Q: Youre very honest in the book about the mistakes your father made and how that affected your teen years and even your choice to reject the faith you had been raised in. Was that difficult for you to do?

Absolutely. I had to do a lot of thinking and praying about how to write what God wanted me to write in this book. But ultimately I knew God was calling me to truth. My dad was an amazing man. A wonderful father. I really was a daddy’s girl. But he wasn’t perfect. And neither am I. It’s my hope that I conveyed my imperfections throughout the book as well.

Q: Before sentencing at trial, what did you tell the jury on the day you stood in the courtroom and came face-to-face with your fathers killer?

I told them about my dad. I tried to make my dad real to them. And then I left them with a challenge. I said,

“Until the day of Anthony’s death, we will have to deal with the fact that there is a man out there who took our dad’s life. How long this murderer will spend in prison is left up to you, and we encourage you to help our family in our pursuit of justice.

This tragedy, which has affected all of our lives, is not over. This will be something we must live with for the rest of our lives; nonetheless, only when justice is served will we be able to move on with our lives and have closure.

Leonardo da Vinci once said, ‘He who does not punish evil commends it to be done. Justice requires power, insight, and will. . . .’ I challenge you to uphold justice and sentence Anthony to life imprisonment without the possibility of parole.”

Q: What made you decide to begin corresponding with your fathers killer? What did you hope would come from it?

God had freed me from the anxiety and depression after coming to Jesus, but then He began to show me I was irritable pretty much all the time. It was ugly, and quite honestly, I didn’t like myself very much. I began to pray for God to show me why I was like this. Why cant I just be nice? I wondered. And then He showed me that the root of my irritability was anger, which had ultimately turned into bitterness.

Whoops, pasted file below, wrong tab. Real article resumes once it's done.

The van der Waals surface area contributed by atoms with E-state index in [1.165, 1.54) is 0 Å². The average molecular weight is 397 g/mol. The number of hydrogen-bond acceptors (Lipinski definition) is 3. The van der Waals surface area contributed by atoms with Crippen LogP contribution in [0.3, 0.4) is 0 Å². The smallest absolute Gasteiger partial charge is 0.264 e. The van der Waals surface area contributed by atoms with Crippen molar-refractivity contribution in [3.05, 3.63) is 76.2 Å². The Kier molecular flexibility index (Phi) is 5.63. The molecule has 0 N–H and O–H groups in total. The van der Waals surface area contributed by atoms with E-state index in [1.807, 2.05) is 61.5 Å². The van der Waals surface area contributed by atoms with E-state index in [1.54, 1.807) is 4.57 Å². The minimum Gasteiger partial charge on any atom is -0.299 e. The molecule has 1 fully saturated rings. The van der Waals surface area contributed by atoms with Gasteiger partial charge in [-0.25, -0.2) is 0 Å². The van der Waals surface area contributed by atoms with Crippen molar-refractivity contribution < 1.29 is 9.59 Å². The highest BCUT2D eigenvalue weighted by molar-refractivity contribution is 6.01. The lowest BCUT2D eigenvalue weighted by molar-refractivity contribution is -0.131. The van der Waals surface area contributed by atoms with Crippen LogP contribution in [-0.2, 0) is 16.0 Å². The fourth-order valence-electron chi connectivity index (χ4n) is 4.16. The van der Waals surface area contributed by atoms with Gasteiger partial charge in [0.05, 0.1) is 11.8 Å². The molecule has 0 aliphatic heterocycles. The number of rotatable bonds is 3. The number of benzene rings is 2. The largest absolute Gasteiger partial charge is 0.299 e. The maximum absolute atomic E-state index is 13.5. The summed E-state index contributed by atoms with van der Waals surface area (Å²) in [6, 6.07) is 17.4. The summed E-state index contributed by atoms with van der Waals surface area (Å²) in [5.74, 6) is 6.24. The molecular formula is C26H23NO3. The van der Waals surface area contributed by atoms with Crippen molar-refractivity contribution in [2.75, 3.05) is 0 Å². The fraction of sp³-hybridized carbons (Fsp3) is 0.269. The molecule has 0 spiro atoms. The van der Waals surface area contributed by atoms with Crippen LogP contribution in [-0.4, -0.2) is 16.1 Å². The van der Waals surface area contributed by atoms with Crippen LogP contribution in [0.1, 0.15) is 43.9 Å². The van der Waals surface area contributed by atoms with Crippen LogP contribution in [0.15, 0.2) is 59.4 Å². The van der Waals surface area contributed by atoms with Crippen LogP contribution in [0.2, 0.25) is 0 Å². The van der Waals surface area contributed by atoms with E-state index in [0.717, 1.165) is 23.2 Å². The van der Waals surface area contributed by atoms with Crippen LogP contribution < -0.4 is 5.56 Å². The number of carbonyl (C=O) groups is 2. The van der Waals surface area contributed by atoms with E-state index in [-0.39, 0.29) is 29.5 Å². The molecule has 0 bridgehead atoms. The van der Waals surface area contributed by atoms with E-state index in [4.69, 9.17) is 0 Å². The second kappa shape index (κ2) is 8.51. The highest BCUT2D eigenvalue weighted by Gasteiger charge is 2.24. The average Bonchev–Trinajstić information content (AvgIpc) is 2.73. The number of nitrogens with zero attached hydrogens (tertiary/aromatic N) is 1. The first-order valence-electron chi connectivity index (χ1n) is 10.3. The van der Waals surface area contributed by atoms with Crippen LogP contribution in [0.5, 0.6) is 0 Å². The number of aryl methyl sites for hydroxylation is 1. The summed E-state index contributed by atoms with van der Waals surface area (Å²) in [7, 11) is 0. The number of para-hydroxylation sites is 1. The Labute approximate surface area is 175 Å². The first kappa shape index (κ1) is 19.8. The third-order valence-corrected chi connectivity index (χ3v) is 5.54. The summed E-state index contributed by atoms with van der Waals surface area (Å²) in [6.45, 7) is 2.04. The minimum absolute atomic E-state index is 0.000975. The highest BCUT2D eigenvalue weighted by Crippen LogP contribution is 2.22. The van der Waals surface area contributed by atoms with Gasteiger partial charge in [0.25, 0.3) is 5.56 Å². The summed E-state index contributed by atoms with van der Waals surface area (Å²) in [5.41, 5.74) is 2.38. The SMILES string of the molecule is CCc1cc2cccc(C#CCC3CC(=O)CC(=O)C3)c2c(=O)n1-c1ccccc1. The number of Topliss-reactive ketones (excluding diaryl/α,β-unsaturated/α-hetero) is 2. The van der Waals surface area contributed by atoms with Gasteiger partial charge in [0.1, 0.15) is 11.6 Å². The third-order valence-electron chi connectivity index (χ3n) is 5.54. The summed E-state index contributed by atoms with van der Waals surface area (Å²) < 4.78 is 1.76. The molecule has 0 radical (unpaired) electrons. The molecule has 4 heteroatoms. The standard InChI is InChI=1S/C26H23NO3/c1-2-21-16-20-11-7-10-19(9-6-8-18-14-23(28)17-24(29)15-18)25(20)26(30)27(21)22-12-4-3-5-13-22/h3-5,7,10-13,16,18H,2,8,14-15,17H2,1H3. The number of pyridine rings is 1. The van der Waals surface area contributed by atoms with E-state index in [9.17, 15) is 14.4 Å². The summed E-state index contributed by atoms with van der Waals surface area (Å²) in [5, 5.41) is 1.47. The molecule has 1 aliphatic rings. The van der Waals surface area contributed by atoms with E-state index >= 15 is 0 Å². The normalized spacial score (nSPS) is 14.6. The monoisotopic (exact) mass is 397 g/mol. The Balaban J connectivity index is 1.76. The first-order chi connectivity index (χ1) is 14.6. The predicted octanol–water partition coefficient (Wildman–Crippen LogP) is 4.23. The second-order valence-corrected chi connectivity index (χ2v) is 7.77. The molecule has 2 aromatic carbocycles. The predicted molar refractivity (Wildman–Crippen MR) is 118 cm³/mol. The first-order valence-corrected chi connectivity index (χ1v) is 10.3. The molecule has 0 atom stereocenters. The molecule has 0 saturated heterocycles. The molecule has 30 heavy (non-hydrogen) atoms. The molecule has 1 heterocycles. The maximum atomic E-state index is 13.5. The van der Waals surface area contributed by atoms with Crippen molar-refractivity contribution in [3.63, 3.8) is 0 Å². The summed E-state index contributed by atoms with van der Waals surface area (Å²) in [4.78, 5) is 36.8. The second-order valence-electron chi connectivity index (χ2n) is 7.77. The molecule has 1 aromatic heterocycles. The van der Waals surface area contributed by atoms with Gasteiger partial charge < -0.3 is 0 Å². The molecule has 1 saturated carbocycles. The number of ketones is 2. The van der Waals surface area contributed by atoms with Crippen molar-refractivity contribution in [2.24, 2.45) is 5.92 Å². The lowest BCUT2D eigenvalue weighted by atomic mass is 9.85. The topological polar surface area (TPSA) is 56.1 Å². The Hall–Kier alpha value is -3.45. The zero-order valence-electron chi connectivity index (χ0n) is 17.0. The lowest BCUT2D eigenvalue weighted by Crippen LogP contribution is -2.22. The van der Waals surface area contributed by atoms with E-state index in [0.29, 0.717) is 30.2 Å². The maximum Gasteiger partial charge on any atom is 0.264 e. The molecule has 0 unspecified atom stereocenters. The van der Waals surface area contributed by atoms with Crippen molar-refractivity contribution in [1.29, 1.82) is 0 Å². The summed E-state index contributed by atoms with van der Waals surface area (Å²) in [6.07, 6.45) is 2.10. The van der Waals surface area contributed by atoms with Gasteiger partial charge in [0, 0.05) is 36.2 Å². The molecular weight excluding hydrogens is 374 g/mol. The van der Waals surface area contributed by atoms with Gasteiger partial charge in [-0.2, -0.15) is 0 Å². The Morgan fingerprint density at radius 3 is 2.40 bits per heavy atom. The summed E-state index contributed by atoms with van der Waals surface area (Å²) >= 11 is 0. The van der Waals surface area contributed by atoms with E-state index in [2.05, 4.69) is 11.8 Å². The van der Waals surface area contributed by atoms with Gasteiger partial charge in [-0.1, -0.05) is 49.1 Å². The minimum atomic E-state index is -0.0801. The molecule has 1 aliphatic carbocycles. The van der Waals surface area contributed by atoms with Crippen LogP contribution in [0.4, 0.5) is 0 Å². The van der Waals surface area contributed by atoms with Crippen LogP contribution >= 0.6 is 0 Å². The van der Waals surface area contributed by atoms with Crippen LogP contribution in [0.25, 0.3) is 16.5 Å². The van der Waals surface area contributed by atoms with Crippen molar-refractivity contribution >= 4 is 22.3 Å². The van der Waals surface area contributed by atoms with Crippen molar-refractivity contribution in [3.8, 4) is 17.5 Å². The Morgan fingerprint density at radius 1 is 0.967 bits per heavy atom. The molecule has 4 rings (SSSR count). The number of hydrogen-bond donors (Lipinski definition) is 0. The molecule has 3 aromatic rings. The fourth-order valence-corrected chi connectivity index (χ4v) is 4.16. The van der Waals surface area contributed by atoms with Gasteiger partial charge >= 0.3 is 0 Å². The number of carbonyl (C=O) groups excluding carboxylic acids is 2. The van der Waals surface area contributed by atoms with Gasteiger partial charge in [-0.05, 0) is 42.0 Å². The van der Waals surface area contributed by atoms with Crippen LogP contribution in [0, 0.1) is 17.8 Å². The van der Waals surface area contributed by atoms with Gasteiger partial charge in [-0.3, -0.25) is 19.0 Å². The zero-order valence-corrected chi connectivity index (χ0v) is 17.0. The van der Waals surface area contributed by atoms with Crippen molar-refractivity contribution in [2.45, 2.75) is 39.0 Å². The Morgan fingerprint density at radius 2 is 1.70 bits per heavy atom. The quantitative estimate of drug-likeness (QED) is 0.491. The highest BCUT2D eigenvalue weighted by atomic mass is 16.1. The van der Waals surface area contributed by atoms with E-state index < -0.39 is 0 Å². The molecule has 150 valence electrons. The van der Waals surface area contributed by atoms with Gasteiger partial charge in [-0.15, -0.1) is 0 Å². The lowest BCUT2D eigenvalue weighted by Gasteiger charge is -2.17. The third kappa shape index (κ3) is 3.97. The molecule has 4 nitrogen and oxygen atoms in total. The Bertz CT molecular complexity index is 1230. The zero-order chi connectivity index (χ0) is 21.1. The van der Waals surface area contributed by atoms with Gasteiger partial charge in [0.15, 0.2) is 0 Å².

I prayed, asking God to remove the bitterness in my heart, and that’s when I heard His gentle whisper tell me, “It’s time to forgive.” But then He took it a step further. “Love your enemy,” He said. God’s call to forgive and love my enemy resulted in the correspondence between the man who murdered my dad and me. Initially, I wasn’t sure what would come out of our interaction, but I did know where God was taking me. I knew He was leading me toward forgiveness and healing. I didn’t know what that journey would look like along the way, but I did know wherever I ended up would be a good place.

Q: Tell us about the moment you were finally able to forgive.

Forgiveness came when I least expected it. My correspondence with the man who murdered my dad had gotten heated. He was blame-shifting and justifying, and I was obviously not OK with that. All I wanted to do was rebuke him — I almost did — but instead, God said to me, “Laurie, leave him to me. Now forgive.” And I did. But it wasn’t of me. If I had my way, I would have met all the blame-shifting and lies with a rebuke. Instead God called and enabled me to give that which I had already been given. He called me to give grace and love and forgiveness.

Martin Luther King, Jr. once said, “Darkness cannot drive out darkness; only light can do that. Hate cannot drive out hate; only love can do that,” and he was right. The moment I extended grace and love and forgiveness, I began to see the man who murdered my dad change before my eyes. 

Q: Your fathers killer wrote, Your testimony may have saved a life, in one of his letters. What did he mean by that?